Saturday, July 01, 2006

Two Crumbs: What does it all mean?

I. The Data
First, the office of the ABC has voiced disapproval of Minns' (from Virginia's Truro parish) accepting Akinola's offer of the purple:

"This is not a welcome development," said Jonathan Jennings, spokesman for Archbishop of Canterbury Rowan Williams, about Wednesday's election of Canon Martyn Minns of Truro Episcopal Church in Fairfax as bishop for the Anglican province of Nigeria. "It's neither timely nor constructive," he said. "It further complicates an already complex situation."

Second, Fort Worth's Bishop Iker claims he did not notify or discuss ALPO with Archbishop Rowan Williams prior to making his appeal. Iker says:

Once we decided that we had to do this, I notified Bishop Bob Duncan, and he faxed a copy of our appeal to the Archbishop of Canterbury the following morning so he would know about this before we made it public.
The Network had no discussion about making such an appeal prior to the General Conention, nor was the Archbishop told in advance that such an action might be taken. Since the conclusion of the Convention, each Diocese making an appeal has acted on its own terms, without any central coordination of efforts.

II. Tentative Conclusions
Iker's comment, if true, may put to rest notions that Williams somehow tacitly cleared these appeals for ALPO before they were made. That would be good news indeed, upholding a welcome distinction between Williams and Akinola.

Still, it is unfortunate that parts of Williams' missive might have encouraged other parts of ECUSA to appeal for ALPO after Fort Worth--and that is bad news, implying Williams lacks a firm grasp of the polarized power politics playing out on the Episcopal right. For instance, it is not as if these appeals should come as a surprise after the Chapman Memo and recent comments by the AAC's Canon Anderson to the effect that the right wants "the franchise".

ECUSA should not look to Williams for protection from the antic maneuvers of the AAC/ACN crowd--Williams will only "play catch" up post factum. That is, if ECUSA means to protect its parishes and dioceses from further harm, it will have to take the lead, getting out in front of Williams and the AAC/ACN crowd. Do our shepherds in the House of Bishops have the intestinal fortitude? Let us hope so.


At 6:01 PM, Anonymous Anonymous said...

One more crumb, Scotist, and a thought.


The Sunday Telegraph (UK, conservative) published an article by Jonathan Wynne-Jones on July 2nd titled
"Liberals may split from Canterbury over homosexuals."

According to the first three paragraphs:

"Liberal clergy in Britain are preparing to turn to America's Anglican bishops for leadership in a move that could produce "civil war" and destroy the Church of England, The Sunday Telegraph has learned.

"They are considering the drastic action after the Archbishop of Canterbury, Rowan Williams, delivered a strong warning to liberals that they could be marginalised from the Anglican Church if they are unable to subscribe to more traditional doctrine over the issue of homosexuality. A delegation of influential liberals flew out to the American Church's General Convention in Ohio last month to discuss building closer ties with their counterparts in the United States.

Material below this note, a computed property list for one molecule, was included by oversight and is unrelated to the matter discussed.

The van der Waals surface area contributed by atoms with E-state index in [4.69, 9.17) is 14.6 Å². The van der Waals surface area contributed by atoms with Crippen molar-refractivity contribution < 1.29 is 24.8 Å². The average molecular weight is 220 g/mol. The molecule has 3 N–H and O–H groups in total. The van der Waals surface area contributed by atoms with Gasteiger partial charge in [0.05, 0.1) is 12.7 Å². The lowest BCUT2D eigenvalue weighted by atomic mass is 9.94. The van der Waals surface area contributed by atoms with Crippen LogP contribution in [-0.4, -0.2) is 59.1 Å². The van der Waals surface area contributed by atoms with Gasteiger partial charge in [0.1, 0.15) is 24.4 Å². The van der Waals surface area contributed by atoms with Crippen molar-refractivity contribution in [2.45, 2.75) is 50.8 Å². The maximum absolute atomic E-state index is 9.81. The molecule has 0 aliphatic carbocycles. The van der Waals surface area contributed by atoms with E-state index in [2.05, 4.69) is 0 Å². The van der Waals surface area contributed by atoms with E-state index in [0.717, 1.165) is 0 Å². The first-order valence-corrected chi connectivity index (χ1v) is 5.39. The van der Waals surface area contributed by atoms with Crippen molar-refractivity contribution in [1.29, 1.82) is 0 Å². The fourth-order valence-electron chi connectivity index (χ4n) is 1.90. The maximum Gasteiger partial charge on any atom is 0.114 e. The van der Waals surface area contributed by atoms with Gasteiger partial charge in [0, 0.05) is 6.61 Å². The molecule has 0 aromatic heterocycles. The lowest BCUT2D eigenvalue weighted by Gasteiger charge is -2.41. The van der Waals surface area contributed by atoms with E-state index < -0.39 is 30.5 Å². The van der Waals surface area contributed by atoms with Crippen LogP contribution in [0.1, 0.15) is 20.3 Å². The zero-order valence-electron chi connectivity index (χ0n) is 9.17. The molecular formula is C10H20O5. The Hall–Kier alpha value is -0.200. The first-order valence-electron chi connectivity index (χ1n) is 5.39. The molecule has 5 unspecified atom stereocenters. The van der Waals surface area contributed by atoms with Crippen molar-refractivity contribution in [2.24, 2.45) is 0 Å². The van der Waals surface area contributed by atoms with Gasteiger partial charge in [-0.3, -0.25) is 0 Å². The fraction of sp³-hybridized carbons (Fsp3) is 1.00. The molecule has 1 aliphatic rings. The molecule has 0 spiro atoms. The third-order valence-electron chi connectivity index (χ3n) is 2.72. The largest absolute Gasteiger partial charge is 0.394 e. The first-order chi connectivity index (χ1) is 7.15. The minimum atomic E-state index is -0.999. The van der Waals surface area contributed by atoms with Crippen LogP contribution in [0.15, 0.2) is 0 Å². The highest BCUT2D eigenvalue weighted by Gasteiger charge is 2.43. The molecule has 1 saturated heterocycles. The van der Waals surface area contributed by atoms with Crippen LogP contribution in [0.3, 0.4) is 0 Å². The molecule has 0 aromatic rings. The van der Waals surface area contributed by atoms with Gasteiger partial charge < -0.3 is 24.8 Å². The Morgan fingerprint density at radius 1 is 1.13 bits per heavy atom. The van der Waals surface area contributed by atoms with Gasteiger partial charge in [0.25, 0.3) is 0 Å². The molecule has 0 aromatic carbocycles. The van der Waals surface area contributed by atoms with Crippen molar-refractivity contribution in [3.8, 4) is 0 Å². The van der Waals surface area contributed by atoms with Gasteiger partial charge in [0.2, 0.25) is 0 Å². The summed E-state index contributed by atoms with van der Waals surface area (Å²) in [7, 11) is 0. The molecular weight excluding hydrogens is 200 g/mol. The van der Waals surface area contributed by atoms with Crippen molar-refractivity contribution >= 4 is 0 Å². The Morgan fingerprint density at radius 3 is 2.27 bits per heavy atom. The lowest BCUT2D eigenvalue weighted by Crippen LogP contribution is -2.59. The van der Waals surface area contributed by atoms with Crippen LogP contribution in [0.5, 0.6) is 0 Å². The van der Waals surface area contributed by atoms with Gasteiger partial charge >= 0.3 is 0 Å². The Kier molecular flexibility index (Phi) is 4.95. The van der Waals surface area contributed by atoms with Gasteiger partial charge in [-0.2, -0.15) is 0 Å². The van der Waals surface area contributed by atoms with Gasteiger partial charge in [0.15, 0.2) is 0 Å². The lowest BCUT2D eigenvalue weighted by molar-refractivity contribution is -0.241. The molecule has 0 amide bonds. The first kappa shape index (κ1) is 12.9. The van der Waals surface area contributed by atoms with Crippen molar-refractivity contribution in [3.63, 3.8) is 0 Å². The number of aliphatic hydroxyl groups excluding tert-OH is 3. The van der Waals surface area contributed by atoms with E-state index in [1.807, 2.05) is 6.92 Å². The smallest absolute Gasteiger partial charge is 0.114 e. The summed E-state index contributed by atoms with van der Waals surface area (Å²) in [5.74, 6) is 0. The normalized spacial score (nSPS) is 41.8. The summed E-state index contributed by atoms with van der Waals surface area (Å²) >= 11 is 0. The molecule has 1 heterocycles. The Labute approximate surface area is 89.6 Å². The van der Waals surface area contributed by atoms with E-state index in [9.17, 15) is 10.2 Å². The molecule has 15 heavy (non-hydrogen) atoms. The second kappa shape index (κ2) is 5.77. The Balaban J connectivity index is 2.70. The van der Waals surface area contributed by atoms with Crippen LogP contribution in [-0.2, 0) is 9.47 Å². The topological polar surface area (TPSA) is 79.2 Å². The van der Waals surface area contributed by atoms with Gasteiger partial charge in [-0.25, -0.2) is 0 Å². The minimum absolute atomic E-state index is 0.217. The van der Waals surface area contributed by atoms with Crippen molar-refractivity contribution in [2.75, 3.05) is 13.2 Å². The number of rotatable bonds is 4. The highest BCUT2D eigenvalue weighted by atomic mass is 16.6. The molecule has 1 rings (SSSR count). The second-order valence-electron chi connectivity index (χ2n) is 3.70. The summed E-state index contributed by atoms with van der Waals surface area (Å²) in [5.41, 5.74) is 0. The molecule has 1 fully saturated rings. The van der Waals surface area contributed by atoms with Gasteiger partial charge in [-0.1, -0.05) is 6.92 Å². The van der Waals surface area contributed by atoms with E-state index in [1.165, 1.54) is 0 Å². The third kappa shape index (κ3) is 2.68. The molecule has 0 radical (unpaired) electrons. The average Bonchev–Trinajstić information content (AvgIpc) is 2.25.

"Leading figures from both sides of the Atlantic, including the Canadian primate, Archbishop Andrew Hutchinson, then held talks last week to discuss their reaction to Mr Williams's comments."

The article mentions Colin Slee, Dean of Southwark, as one of the leaders in the Church of England.

My thought: Priests in this (and any) diocese take an oath of obedience to their bishop. Those of us who disagree with the bishop's recent decision might want to consider voting our representatives onto the Diocesan Standing Committee, rather than focusing on the bishop himself.

At 7:02 PM, Blogger The Anglican Scotist said...

I think you are right to say we need a presence on the Diocesan Standing Committee. However this matter plays out, if there is still an Episcopal diocese here, we should exert ourselves to achieve representation.

Still, a great deal of authority is vested in the person of this bishop, who is supposed to be a symbol of the unity of the Church catholic and a representative of the Apostles and Christ. He is not merely a figurehead.

The checks on abuse of that power and that office, checks characteristic of the unique Episcopalian reception of Anglican Christianity, are written into our constitutions and canons so that they may function as a restraint on institutional power in just such times as these.

At 4:19 PM, Anonymous Anonymous said...

Understood, Scotist. As I read your post, I'm recalling James I and VI's statement, "No Bishop, No King." So in my opinion, what we need in the Diocese of Central Florida is a Glorious Revolution. I am willing to be a bit of a hardnose to get one, though.

At 3:46 PM, Blogger JimB said...


I don't know where you live, but the American ordinal does not contain an " oath of obedience to their bishop." It does contain an acceptance of those in canonically superior positions but that is rather a different matter.

Beyond that, our conservative friends have rendered the idea of conforming to the "doctrine and discipline" of the church moot by their disregard for it.



At 10:25 PM, Anonymous Anonymous said...

We definitely do vow an oath of obedience to our bishops.

BCP p. 526

"And will you, in accordance with the canons of this Church, obey your bishop and other ministers who may have authority over you and your work?"

ordinand's response:
"I am will and ready to do so..."


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